How much China weighs in the mega-plan on Europe's solar panels

How much China weighs in the mega-plan on Europe's solar panels

The latest official data is from November 2021. According to the calculations of Eurostat, the Community statistical agency, in 2020 the countries of the European Union imported solar panels for about 8 billion euros, compared to 1.8 billion in exports . And three out of four solar panels delivered to the Union's doors are manufactured in China.

The Dragon dominates the photovoltaic industry. In 2021, exports of solar panels and related products made in China are estimated to have grown by 60% compared to the previous year, reaching 28.4 billion dollars, as reported by the South China Morning Post citing the Ministry of Industry and of information technologies. Despite the effects of the pandemic, bottlenecks in manufacturing and logistics, shortages of raw materials and technological components, last year China exported solar modules per 100 Gigawatts of production, according to calculations by Asia Europe clear energy. advisory (Aecea), a German consulting firm based in Beijing.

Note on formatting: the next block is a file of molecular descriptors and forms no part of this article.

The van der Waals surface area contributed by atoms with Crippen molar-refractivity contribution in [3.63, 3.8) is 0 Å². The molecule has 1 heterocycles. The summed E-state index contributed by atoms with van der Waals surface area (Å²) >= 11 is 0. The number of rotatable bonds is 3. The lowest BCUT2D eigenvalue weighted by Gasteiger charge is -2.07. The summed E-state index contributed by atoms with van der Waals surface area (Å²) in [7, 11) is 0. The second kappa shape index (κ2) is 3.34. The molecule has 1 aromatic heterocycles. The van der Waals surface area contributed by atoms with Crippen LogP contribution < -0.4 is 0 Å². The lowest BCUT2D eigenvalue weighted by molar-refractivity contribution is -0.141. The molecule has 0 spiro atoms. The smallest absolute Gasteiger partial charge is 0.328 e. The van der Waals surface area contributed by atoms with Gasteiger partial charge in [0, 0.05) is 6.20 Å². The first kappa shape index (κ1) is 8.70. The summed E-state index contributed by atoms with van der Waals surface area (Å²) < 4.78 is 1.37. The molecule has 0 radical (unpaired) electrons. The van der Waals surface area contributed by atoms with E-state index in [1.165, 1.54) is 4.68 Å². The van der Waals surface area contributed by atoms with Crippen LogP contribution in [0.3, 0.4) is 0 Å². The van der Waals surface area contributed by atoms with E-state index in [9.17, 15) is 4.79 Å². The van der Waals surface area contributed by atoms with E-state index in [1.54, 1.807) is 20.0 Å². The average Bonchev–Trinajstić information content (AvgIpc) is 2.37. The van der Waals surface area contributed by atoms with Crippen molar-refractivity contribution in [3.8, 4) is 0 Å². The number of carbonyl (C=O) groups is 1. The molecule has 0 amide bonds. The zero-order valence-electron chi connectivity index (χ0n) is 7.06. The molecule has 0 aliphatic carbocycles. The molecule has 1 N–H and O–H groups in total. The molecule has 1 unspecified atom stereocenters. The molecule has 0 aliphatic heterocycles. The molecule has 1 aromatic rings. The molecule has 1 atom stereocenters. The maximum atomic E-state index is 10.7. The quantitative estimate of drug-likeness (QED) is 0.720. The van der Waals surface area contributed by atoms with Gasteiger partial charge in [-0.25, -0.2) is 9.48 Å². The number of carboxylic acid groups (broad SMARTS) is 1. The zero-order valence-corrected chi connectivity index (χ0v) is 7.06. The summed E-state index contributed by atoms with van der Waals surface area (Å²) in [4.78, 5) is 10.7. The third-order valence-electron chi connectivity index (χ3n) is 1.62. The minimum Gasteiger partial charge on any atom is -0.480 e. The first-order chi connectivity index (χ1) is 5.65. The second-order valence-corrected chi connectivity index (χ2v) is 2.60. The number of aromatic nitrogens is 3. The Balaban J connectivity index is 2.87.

Europe's solar plan The stone guest The industrial unknowns What is this history of the obligation of solar panels decided by Europe It is part of a package, Repower Eu, of 300 billion euros to abandon supplies of Russian gas, increase the contribution from renewable sources and increase energy savings. All the details The solar plan of Europe Al Dragone, therefore, must be whistled when, on Wednesday 18 May, the European Commission in Brussels unveiled Repower Eu, its proposal to correct the energy transition plan of the Fit for climate package. 55 (to reduce emissions from the block by 55% by 2030). Within the program, which puts about 300 billion on the table to accelerate investment in green energy with the declared goal of freeing itself from dependence on Russian gas, there is also a solar strategy, which aims to double production from panels in 2025 solar and photovoltaic compared to 2020, at 320 GW, and touch 600 GW in 2030, thus replacing two billion cubic meters of gas.

"At the end of 2020, the European Union reached 136 GW of installed generation capacity from solar panels and photovoltaic systems, having added more than 18 GW that same year. This contributes to around 5% of the overall electricity production in Europe - the Brussels report reads -. In this decade, the Union will have to install approximately 45GW per year in medica ”.

"Roofs have been the site for much of the development of solar energy, but there remains a great untapped potential," note the technicians of the Commission, whose proposal is to arrive at an obligation of solar panels and photovoltaic with marked times. By 2026 for all new public or commercial buildings larger than 250 square meters; by 2027 for existing ones; in 2029 for new residential constructions.